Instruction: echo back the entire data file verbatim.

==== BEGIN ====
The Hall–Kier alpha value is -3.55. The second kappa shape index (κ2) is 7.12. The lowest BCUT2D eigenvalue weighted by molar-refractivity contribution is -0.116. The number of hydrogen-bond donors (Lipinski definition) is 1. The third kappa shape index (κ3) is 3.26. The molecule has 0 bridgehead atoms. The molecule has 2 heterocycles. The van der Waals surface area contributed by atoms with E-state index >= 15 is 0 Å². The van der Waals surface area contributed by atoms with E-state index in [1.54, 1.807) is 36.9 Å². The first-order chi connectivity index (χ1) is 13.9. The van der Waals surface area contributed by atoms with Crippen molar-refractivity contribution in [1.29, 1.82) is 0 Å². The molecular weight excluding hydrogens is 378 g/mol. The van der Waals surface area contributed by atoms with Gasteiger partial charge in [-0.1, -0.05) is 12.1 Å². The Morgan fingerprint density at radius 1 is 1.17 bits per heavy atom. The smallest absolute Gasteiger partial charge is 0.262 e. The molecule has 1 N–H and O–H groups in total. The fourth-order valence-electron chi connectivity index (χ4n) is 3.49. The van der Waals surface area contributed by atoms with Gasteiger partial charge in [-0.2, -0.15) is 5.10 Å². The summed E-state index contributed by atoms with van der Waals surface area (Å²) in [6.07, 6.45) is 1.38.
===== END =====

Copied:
The Hall–Kier alpha value is -3.55. The second kappa shape index (κ2) is 7.12. The lowest BCUT2D eigenvalue weighted by molar-refractivity contribution is -0.116. The number of hydrogen-bond donors (Lipinski definition) is 1. The third kappa shape index (κ3) is 3.26. The molecule has 0 bridgehead atoms. The molecule has 2 heterocycles. The van der Waals surface area contributed by atoms with E-state index >= 15 is 0 Å². The van der Waals surface area contributed by atoms with E-state index in [1.54, 1.807) is 36.9 Å². The first-order chi connectivity index (χ1) is 13.9. The van der Waals surface area contributed by atoms with Crippen molar-refractivity contribution in [1.29, 1.82) is 0 Å². The molecular weight excluding hydrogens is 378 g/mol. The van der Waals surface area contributed by atoms with Gasteiger partial charge in [-0.1, -0.05) is 12.1 Å². The Morgan fingerprint density at radius 1 is 1.17 bits per heavy atom. The smallest absolute Gasteiger partial charge is 0.262 e. The molecule has 1 N–H and O–H groups in total. The fourth-order valence-electron chi connectivity index (χ4n) is 3.49. The van der Waals surface area contributed by atoms with Gasteiger partial charge in [-0.2, -0.15) is 5.10 Å². The summed E-state index contributed by atoms with van der Waals surface area (Å²) in [6.07, 6.45) is 1.38.